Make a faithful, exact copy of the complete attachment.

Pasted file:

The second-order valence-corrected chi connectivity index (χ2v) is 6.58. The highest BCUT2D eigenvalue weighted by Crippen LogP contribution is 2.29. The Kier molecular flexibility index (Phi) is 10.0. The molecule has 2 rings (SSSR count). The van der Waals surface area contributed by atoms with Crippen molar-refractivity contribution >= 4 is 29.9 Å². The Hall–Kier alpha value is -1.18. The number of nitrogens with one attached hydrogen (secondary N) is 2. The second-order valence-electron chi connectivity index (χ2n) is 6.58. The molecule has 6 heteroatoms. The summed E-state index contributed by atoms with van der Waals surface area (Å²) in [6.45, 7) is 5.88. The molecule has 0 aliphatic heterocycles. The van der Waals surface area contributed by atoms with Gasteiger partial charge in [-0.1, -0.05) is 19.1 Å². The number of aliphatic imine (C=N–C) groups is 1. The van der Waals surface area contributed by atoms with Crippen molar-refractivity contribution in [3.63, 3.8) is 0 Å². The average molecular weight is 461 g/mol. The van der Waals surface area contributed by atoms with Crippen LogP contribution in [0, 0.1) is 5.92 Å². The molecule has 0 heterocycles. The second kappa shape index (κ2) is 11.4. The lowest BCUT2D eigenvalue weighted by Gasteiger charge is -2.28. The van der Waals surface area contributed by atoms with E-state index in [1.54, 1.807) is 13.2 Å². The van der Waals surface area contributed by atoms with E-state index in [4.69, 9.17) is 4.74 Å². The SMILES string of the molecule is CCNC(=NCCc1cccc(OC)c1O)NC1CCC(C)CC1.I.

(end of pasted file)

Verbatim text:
The second-order valence-corrected chi connectivity index (χ2v) is 6.58. The highest BCUT2D eigenvalue weighted by Crippen LogP contribution is 2.29. The Kier molecular flexibility index (Phi) is 10.0. The molecule has 2 rings (SSSR count). The van der Waals surface area contributed by atoms with Crippen molar-refractivity contribution >= 4 is 29.9 Å². The Hall–Kier alpha value is -1.18. The number of nitrogens with one attached hydrogen (secondary N) is 2. The second-order valence-electron chi connectivity index (χ2n) is 6.58. The molecule has 6 heteroatoms. The summed E-state index contributed by atoms with van der Waals surface area (Å²) in [6.45, 7) is 5.88. The molecule has 0 aliphatic heterocycles. The van der Waals surface area contributed by atoms with Gasteiger partial charge in [-0.1, -0.05) is 19.1 Å². The number of aliphatic imine (C=N–C) groups is 1. The van der Waals surface area contributed by atoms with Crippen molar-refractivity contribution in [3.63, 3.8) is 0 Å². The average molecular weight is 461 g/mol. The van der Waals surface area contributed by atoms with Crippen LogP contribution in [0, 0.1) is 5.92 Å². The molecule has 0 heterocycles. The second kappa shape index (κ2) is 11.4. The lowest BCUT2D eigenvalue weighted by Gasteiger charge is -2.28. The van der Waals surface area contributed by atoms with E-state index in [1.54, 1.807) is 13.2 Å². The van der Waals surface area contributed by atoms with E-state index in [4.69, 9.17) is 4.74 Å². The SMILES string of the molecule is CCNC(=NCCc1cccc(OC)c1O)NC1CCC(C)CC1.I.